When shoppers are going through the process of shopping and purchasing items, advertising has importance, but not as much as some other factors in influencing buying decisions. A survey from Ipsos [PDF] found that half of the more than 1,200 US adults say advertising is an important source of information when making a decision to buy.
This finding comes after research from Kantar showing that 38% of global consumers consider advertising a trusted source of brand and service information.
Ipsos’ survey reveals that despite the popularity of influencers with marketers and youth, the only source that fewer US adults believe is important in their buying decisions than advertising is online content from people they only know through the internet, such as influencers, bloggers or celebrities (39%). Moreover, 7 in 10 say they rarely (31%) or never (43%) purchase things they’ve seen people they don’t know (i.e influencers, bloggers, celebrities) using on social media.
On the other end of the spectrum, 8 in 10 respondents say that search engines are an important source of information in their buying decision making. Indeed, research from last year shows that search engines are one of the first places online shoppers go when they start their search for products.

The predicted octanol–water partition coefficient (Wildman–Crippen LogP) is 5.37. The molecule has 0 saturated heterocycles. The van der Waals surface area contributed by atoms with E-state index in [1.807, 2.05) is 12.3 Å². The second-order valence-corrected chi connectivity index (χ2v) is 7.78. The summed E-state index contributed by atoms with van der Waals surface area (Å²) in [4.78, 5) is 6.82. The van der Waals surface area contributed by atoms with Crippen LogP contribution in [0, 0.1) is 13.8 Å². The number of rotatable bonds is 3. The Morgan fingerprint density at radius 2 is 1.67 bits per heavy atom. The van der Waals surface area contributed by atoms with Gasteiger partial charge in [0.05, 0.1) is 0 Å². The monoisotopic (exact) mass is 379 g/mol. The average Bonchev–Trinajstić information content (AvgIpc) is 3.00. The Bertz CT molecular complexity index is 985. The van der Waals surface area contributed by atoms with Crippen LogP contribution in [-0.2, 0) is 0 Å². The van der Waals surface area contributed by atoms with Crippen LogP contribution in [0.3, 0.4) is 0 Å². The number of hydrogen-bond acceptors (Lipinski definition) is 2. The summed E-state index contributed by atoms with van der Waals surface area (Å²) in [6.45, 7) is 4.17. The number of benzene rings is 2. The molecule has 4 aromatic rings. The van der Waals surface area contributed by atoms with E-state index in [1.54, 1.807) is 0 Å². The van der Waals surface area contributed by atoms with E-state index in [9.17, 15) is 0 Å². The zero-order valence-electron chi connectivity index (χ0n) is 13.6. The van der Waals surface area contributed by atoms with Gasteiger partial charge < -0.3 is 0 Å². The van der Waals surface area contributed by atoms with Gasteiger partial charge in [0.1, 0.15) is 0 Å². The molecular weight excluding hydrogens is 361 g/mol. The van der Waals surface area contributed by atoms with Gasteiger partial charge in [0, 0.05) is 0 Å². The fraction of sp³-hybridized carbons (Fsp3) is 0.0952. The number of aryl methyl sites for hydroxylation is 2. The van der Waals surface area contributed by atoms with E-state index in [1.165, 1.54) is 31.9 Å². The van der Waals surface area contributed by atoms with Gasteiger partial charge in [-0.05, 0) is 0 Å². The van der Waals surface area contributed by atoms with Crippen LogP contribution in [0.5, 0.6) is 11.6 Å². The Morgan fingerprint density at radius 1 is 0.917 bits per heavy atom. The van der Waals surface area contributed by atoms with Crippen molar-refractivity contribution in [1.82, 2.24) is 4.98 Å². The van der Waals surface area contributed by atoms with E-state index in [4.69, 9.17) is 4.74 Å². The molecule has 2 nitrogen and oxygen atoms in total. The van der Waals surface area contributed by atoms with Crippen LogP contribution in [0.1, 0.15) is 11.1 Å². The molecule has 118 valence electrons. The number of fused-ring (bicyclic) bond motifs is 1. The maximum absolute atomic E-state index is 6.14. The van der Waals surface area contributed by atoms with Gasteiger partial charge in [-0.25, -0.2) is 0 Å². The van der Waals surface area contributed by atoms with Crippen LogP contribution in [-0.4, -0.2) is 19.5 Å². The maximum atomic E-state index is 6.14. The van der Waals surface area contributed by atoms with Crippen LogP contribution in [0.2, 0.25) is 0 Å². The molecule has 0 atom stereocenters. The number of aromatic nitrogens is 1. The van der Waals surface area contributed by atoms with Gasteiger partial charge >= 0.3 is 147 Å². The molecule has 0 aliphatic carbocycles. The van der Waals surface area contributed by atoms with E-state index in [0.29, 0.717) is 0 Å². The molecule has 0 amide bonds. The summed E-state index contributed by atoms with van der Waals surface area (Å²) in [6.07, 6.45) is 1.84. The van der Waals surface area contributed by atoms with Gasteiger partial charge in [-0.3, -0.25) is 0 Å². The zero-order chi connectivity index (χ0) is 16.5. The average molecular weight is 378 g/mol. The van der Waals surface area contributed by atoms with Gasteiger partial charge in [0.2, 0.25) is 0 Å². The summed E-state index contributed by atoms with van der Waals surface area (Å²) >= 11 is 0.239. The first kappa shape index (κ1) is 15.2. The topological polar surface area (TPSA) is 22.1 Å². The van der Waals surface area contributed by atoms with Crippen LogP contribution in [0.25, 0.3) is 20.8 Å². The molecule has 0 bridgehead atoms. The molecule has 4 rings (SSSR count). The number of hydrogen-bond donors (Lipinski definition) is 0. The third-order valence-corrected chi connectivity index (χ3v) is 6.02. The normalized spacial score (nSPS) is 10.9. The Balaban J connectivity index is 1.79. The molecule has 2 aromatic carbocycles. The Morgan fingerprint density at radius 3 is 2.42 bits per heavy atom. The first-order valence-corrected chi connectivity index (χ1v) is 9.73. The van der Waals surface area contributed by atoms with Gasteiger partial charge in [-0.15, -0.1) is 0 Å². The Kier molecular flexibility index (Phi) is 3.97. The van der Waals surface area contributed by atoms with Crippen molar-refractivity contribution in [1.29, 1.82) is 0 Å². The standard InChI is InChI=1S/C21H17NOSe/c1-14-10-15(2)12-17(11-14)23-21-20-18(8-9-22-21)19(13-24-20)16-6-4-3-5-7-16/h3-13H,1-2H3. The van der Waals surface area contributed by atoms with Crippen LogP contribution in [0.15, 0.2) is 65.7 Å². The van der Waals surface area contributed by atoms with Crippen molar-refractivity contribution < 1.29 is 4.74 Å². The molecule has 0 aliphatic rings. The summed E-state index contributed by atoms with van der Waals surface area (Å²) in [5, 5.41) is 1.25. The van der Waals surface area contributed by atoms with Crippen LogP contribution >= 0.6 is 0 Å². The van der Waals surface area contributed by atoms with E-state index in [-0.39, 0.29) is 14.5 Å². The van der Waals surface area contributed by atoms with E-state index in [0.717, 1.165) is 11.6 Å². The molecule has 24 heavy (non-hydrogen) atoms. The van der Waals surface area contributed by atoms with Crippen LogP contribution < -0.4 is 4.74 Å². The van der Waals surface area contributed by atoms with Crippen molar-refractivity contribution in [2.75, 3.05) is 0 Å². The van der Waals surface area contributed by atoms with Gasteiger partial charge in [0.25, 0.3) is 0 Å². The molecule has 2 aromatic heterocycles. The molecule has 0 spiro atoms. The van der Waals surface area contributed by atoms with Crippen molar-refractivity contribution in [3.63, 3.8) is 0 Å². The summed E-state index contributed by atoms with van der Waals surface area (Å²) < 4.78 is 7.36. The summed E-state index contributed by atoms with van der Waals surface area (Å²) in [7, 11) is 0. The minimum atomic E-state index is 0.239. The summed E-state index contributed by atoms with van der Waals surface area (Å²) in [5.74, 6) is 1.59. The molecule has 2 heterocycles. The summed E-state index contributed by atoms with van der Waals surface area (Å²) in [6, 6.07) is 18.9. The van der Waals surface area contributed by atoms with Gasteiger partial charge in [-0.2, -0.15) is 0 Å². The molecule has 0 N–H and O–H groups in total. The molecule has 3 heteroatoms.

With consumers more likely to leave a positive review of a product than a negative one, about three-quarters of adults say that shopper reviews on shopping websites are very (26%) or somewhat important (47%). To a lesser extent, respondents are also influenced by online content or reviews from people they know personally (69%).
In regards to product reviews, Bazaarvoice found that while consumers show a preference for reviews from subject matter experts in product areas such as electronics, financial services and automotive, they are satisfied with customer reviews when making a purchase decision for groceries or apparel.
One area of shopping that has seen an increase in consumer spending is video games. But, when Ipsos asked respondents their level of familiarity with activities for games and virtual events, relatively few were familiar with activities such as buying things like virtual costumes, clothing weapons or accessories for an avatar on a gaming or social platform (25%), attending free events in a virtual world like TikTok or Twitch (20%), attending paid events in a virtual world (18%) or buying virtual makeup or clothing for themselves to “wear” on Zoom calls (14%).
Find more survey results here.
About the Data: Results are based on an April 2021 survey of 1,284 US adults ages 18+.